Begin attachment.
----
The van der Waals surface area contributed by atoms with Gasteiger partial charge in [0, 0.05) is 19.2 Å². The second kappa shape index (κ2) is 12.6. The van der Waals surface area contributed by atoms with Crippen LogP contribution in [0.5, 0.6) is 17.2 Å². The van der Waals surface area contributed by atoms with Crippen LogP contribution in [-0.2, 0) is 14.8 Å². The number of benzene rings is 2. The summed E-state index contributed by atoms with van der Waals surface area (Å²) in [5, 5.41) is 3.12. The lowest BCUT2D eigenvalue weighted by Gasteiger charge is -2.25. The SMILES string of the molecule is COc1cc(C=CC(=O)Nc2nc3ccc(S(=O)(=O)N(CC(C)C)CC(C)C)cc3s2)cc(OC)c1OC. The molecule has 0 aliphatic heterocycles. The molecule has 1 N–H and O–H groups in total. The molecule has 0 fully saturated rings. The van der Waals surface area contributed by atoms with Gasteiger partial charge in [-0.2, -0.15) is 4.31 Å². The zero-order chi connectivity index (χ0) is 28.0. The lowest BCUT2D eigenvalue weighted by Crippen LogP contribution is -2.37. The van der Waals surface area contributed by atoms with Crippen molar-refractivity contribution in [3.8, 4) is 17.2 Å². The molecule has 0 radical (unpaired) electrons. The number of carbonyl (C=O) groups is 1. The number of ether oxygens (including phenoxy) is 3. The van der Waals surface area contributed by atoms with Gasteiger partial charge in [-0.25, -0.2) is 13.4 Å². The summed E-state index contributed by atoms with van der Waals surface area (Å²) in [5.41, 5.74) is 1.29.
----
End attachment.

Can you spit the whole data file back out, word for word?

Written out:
The van der Waals surface area contributed by atoms with Gasteiger partial charge in [0, 0.05) is 19.2 Å². The second kappa shape index (κ2) is 12.6. The van der Waals surface area contributed by atoms with Crippen LogP contribution in [0.5, 0.6) is 17.2 Å². The van der Waals surface area contributed by atoms with Crippen LogP contribution in [-0.2, 0) is 14.8 Å². The number of benzene rings is 2. The summed E-state index contributed by atoms with van der Waals surface area (Å²) in [5, 5.41) is 3.12. The lowest BCUT2D eigenvalue weighted by Gasteiger charge is -2.25. The SMILES string of the molecule is COc1cc(C=CC(=O)Nc2nc3ccc(S(=O)(=O)N(CC(C)C)CC(C)C)cc3s2)cc(OC)c1OC. The molecule has 0 aliphatic heterocycles. The molecule has 1 N–H and O–H groups in total. The molecule has 0 fully saturated rings. The van der Waals surface area contributed by atoms with Gasteiger partial charge in [-0.2, -0.15) is 4.31 Å². The zero-order chi connectivity index (χ0) is 28.0. The lowest BCUT2D eigenvalue weighted by Crippen LogP contribution is -2.37. The van der Waals surface area contributed by atoms with Crippen molar-refractivity contribution in [3.8, 4) is 17.2 Å². The molecule has 0 radical (unpaired) electrons. The number of carbonyl (C=O) groups is 1. The number of ether oxygens (including phenoxy) is 3. The van der Waals surface area contributed by atoms with Gasteiger partial charge in [-0.25, -0.2) is 13.4 Å². The summed E-state index contributed by atoms with van der Waals surface area (Å²) in [5.41, 5.74) is 1.29.